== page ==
Young politicians argue for England

29th June 2001 at 01:00
AS the Tory party contemplate choosing their new leader, could one for the future be Christopher Wheeler of King's school, Peterborough, who has won the prize for Best Spokesperson for the Opposition in this year's Motorola Youth Parliament Competition?

And should Peter Mandelson, former Northern Ireland Secretary, be taking tips from Georgina Warren, of James Allen's girls' school in London, who won the prize for Best Minister with a speech in favour of a Bill to ban the physical punishment of children?

Prizes were presented in the House of Lords on Tuesday. Christopher, who won his prize for an impassioned speech against the repeal of Section 28, might not be quite right for the new, inclusive, Tory party (he's pro-family values, not homophobic, he told The TES). But he has the fluency and brains of a young William Hague with - for the moment - the advantage of thick black hair and eyebrows.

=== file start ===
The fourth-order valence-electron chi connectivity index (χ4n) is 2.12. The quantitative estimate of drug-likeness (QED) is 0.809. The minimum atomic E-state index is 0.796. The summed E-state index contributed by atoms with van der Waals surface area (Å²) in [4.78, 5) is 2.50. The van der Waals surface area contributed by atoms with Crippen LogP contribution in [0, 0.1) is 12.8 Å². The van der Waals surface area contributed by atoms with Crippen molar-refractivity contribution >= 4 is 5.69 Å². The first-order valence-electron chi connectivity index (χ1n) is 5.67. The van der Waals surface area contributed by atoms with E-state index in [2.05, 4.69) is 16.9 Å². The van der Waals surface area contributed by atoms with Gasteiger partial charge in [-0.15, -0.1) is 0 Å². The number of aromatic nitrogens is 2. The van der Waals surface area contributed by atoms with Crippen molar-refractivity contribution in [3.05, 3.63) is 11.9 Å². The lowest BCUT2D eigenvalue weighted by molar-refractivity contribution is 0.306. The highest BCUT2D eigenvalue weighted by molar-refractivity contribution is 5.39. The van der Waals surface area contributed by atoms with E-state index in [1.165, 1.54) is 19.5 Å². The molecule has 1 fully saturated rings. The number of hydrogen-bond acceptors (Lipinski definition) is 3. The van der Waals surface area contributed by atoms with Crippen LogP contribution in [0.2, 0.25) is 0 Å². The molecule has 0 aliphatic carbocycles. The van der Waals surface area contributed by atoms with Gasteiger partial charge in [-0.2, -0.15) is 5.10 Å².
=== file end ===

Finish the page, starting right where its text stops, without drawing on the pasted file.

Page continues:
The prize for Best School went to the youngest-ever winners: Year 8 and 9 pupils from High Tunstall, an 11-16 comprehensive in Hartlepool, with a lively debate on the Euro. They were kept firmly in order by their Speaker, Stuart Bell, who won the prize for Best Speaker (of the House). Best Backbencher was Jonathan Hicks from Fulford School in York, making a punchy attack on the Government's Freedom of Information Bill. Best Press Officer was Marcus Lovatt from Derby Grammar School.

The competition aims to encourage participation in politics by inviting secondary schools to submit a short video of a mock parliamentary session.

Biddy Passmore

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